RCS Engineering works toward TARC, NASA Student Launch

RCS Engineering students have a lot on their plates.

Simultaneously, two RCS Engineering groups – an A-team and a B-team – are preparing for the Team America Rocketry Challenge at the University of North Alabama, set for March 19. With the team’s 2015 success, RCS Engineering has structured to allow an A-team of experienced team members to mentor and aide a B-team of beginners.

“It helps lower the stress because we have so many knowledgeable people on the A-team and so many hard workers on the B-team,” explained RCS Engineering sponsor Mark Keeton.

The teams have both been involved in the design and data collection phase of building their TARC rockets until last week, when actual fabrication began for the B-team. The A-team, comprising last year’s world champion students, is already into the testing of its second rocket, having found flaws with their first design.

“We’re really excited to get out in the field and start testing,” said A-team captain Andrew Heath, who is a senior this year. He said the balance between working together as the A-team, while helping the B-team get started, has been a challenge. “It’s been difficult to work on our own projects while helping them. But they’re putting in a lot of work, and you can see the progress they’re making.”

McKinley Copeland is one of those B-team students. He transitioned into the rocketry program after working with the robotics team in middle school.

“All the B-team members are pretty much rookies, and it’s really scary – especially since we’re going up against world champs,” Copeland said. “But I’m really glad they’re helping us.”

The two RCS will ultimately end up in competition against each other at UNA, although Keeton said only the A-team will be participating as a qualifier to return to the national competition.

Copeland said he has enjoyed the design phase of the rocket-building, in which the team has researched designs and then used simulation software to test the design as to whether the rocket would perform within the TARC guidelines.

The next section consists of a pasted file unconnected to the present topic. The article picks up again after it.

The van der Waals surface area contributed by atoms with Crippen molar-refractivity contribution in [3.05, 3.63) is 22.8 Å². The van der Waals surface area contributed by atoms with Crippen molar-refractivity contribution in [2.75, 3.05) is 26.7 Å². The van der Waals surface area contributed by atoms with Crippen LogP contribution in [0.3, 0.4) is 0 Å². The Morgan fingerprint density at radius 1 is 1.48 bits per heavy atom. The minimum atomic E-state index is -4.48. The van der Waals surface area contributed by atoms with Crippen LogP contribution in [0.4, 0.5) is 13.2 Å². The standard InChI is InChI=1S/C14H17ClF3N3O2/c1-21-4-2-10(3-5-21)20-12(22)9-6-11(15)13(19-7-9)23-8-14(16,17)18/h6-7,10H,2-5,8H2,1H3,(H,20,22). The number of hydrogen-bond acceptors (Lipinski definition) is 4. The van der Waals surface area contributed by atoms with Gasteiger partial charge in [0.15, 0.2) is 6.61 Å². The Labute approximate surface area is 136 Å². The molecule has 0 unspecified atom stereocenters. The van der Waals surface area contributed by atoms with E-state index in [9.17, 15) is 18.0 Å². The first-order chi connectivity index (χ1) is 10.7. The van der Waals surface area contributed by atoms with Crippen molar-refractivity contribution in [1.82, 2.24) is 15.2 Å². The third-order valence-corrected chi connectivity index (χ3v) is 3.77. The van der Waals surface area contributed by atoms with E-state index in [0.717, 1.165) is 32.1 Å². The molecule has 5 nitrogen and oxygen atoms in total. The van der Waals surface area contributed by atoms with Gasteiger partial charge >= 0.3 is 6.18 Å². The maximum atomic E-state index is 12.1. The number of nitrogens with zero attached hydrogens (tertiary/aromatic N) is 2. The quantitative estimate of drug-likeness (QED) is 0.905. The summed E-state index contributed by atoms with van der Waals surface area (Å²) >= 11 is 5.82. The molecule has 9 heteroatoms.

“I like studying how your tip point and sleeve line affects your drag, and how big your fins are will change the force and how high it goes,” said Copeland. He said he has enjoyed “being able to learn about rockets, design them and learn what all I have to do to become a rocket engineer.”

Of course, while the A-team is also enjoying TARC prep and the challenges it presents – because even though they were world champions last year, this year’s competition presents new requirements and challenges – its team members have divided focus. The team is also currently in the middle of the NASA Student Launch initiative.

The student launch initiative is a new effort for the Russellville team. Similar to the TARC competition, it requires the team to build a rocket to meet specs – detailed in a 92-page student handbook. Unlike TARC, the NASA project requires much more extensive documentation.

“It’s a lot more in depth and detailed and hard work,” said Niles Butts, who is also a graduating senior this year.

The A-team must complete “40-50 pages of design and safety details,” Butts said, as a critical design review to prevent to NASA, which will review and provide feedback on the documentation. The team recently launched a subscale rocket matching its specs – ¾ scale to its eventual 74-inch rocket. “We’re pretty excited to build that,” Butts said.

“We all knew it was going to be a lot more in-depth and was going to take a lot more work,” Heath said. “The particular challenges that we have faced have been a lot different than what we expected.” Challenges, for instance, like belatedly realizing they didn’t have the documentation to launch on time, which pushed back their subscale launch.

The team has several deadlines and requirements in the coming moments, including participating in a Flight Readiness Review Q&A, handing in their Flight Readiness Review reports and presentation slides and completing their Launch Readiness Review.

It all culminates in Launch Day in mid-April, after which the winning team will be announced in May.

Keeton said this NASA launch has been just what RCS Engineering needed.

“It’s the only logical step with this team – continue with TARC and take on new challenges,” Keeton said.

RCS Engineering will soon be conducting interviews to select new students to invite to join the team, taking on new generations of talent each year as the team’s most seasoned members graduates and move on.

Heath said he hopes to see the B-team, and future generations of rocketry students, develop and hone a problem-solving mindset.

“I see a lot of people – a lot of other teams – and the younger students aren’t attempting to solve the problem themselves but want someone else to show them how to solve it,” Heath said. “The ability to discover that yourself is really what sets you apart.”

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